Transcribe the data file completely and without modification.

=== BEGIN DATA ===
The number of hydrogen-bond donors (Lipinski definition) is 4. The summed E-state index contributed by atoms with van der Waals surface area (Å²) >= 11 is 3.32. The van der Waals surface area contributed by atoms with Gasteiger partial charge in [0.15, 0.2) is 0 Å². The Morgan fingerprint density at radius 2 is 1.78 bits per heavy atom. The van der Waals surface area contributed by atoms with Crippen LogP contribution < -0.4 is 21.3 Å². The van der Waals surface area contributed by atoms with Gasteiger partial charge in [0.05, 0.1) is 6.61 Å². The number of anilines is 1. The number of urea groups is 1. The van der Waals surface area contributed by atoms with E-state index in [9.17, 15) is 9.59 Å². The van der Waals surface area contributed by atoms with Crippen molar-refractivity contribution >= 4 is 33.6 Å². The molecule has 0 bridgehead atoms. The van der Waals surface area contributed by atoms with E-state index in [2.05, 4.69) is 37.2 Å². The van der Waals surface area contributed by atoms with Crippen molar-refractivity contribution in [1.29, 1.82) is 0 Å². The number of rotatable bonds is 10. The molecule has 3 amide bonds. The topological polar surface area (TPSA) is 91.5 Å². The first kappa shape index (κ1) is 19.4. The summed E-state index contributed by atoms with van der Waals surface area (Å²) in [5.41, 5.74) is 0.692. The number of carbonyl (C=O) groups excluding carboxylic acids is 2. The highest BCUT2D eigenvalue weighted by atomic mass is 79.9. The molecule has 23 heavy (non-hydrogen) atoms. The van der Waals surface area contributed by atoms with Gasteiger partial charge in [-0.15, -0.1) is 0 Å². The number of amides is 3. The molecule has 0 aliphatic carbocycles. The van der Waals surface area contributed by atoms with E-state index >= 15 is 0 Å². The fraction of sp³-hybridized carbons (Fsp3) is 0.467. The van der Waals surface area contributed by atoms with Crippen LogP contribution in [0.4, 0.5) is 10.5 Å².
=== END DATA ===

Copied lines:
The number of hydrogen-bond donors (Lipinski definition) is 4. The summed E-state index contributed by atoms with van der Waals surface area (Å²) >= 11 is 3.32. The van der Waals surface area contributed by atoms with Gasteiger partial charge in [0.15, 0.2) is 0 Å². The Morgan fingerprint density at radius 2 is 1.78 bits per heavy atom. The van der Waals surface area contributed by atoms with Crippen LogP contribution < -0.4 is 21.3 Å². The van der Waals surface area contributed by atoms with Gasteiger partial charge in [0.05, 0.1) is 6.61 Å². The number of anilines is 1. The number of urea groups is 1. The van der Waals surface area contributed by atoms with E-state index in [9.17, 15) is 9.59 Å². The van der Waals surface area contributed by atoms with Crippen molar-refractivity contribution >= 4 is 33.6 Å². The molecule has 0 bridgehead atoms. The van der Waals surface area contributed by atoms with E-state index in [2.05, 4.69) is 37.2 Å². The van der Waals surface area contributed by atoms with Crippen molar-refractivity contribution in [1.29, 1.82) is 0 Å². The number of rotatable bonds is 10. The molecule has 3 amide bonds. The topological polar surface area (TPSA) is 91.5 Å². The first kappa shape index (κ1) is 19.4. The summed E-state index contributed by atoms with van der Waals surface area (Å²) in [5.41, 5.74) is 0.692. The number of carbonyl (C=O) groups excluding carboxylic acids is 2. The highest BCUT2D eigenvalue weighted by atomic mass is 79.9. The molecule has 23 heavy (non-hydrogen) atoms. The van der Waals surface area contributed by atoms with Gasteiger partial charge in [-0.15, -0.1) is 0 Å². The number of amides is 3. The molecule has 0 aliphatic carbocycles. The van der Waals surface area contributed by atoms with E-state index >= 15 is 0 Å². The fraction of sp³-hybridized carbons (Fsp3) is 0.467. The van der Waals surface area contributed by atoms with Crippen LogP contribution in [0.4, 0.5) is 10.5 Å².